In the past fortnight, nearly a million people have applied successfully for Universal Credit. That’s ten times the usual number of claimants in any given fortnight. According to the Department for Work and Pensions (DWP), a total of 950,000 people applied in the period between 16 and 31 March.
To put these figures in context, there was a 78 per cent rise in applicants to Jobseekers’ Allowance in the year following the 2008 financial crisis, according to calculations by the Guardian – for coronavirus it’s a 500 per cent rise in claims per week.
Graph by Ben Walker
And remember, the DWP has decided to disclose only the successful applicants. The number of people trying to access benefits in this period is likely to be much higher, given anecdotal evidence of long waits on the phone and problems with applying online through the gov.uk website.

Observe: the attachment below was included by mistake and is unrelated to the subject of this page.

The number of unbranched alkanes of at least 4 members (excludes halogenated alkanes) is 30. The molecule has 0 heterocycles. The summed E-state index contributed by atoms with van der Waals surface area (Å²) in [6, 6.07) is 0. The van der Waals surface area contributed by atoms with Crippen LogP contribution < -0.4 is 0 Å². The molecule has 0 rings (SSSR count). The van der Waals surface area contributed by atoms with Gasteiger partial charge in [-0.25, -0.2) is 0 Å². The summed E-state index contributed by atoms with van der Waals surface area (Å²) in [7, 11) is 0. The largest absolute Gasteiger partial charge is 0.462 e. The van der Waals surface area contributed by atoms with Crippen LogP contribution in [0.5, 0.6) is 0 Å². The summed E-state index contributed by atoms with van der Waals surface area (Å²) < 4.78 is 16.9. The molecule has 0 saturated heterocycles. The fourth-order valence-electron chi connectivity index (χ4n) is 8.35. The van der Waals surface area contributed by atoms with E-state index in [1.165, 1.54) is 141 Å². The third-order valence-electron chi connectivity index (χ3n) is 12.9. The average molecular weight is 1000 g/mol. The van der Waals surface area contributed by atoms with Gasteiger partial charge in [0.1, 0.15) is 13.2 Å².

On the other hand, it would be a mistake to treat this spike in claimants as a measure of unemployment. Over a third of Universal Credit claimants are in employment (36 per cent according to the most recent figures), and it’s likely a significant proportion of new claimants will either be on lower earnings or statutory sick pay.
The figures are a headache for other government departments because they expose the gaps in the emergency coronavirus response – particularly the employees excluded from the Job Retention Scheme, and self-employed workers who don’t meet the criteria for the freelancer grants. And, as I’ve reported before, even those who are eligible face weeks of waiting for that money to start coming in.
The number of people falling through the gaps wouldn’t matter as much if the UK had a generous and efficient welfare system, but Universal Credit’s longstanding design flaws and process glitches are putting the government’s coronavirus response in a harsh light.